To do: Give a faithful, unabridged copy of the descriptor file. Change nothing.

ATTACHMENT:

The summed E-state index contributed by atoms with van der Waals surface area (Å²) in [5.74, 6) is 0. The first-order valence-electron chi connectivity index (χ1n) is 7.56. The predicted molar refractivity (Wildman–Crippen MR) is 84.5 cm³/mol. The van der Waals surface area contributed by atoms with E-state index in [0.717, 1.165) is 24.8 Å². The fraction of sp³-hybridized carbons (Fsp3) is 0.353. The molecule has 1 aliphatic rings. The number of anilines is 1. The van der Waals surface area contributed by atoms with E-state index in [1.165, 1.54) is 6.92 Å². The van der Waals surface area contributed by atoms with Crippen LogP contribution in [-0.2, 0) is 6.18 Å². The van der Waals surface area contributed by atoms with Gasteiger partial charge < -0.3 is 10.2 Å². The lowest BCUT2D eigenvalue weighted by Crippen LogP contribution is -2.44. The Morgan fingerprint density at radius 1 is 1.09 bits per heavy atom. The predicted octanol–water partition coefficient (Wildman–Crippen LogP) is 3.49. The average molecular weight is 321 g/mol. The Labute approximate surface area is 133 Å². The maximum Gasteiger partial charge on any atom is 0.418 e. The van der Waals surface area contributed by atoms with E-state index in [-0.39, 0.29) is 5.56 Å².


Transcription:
The summed E-state index contributed by atoms with van der Waals surface area (Å²) in [5.74, 6) is 0. The first-order valence-electron chi connectivity index (χ1n) is 7.56. The predicted molar refractivity (Wildman–Crippen MR) is 84.5 cm³/mol. The van der Waals surface area contributed by atoms with E-state index in [0.717, 1.165) is 24.8 Å². The fraction of sp³-hybridized carbons (Fsp3) is 0.353. The molecule has 1 aliphatic rings. The number of anilines is 1. The van der Waals surface area contributed by atoms with E-state index in [1.165, 1.54) is 6.92 Å². The van der Waals surface area contributed by atoms with Crippen LogP contribution in [-0.2, 0) is 6.18 Å². The van der Waals surface area contributed by atoms with Gasteiger partial charge < -0.3 is 10.2 Å². The lowest BCUT2D eigenvalue weighted by Crippen LogP contribution is -2.44. The Morgan fingerprint density at radius 1 is 1.09 bits per heavy atom. The predicted octanol–water partition coefficient (Wildman–Crippen LogP) is 3.49. The average molecular weight is 321 g/mol. The Labute approximate surface area is 133 Å². The maximum Gasteiger partial charge on any atom is 0.418 e. The van der Waals surface area contributed by atoms with E-state index in [-0.39, 0.29) is 5.56 Å².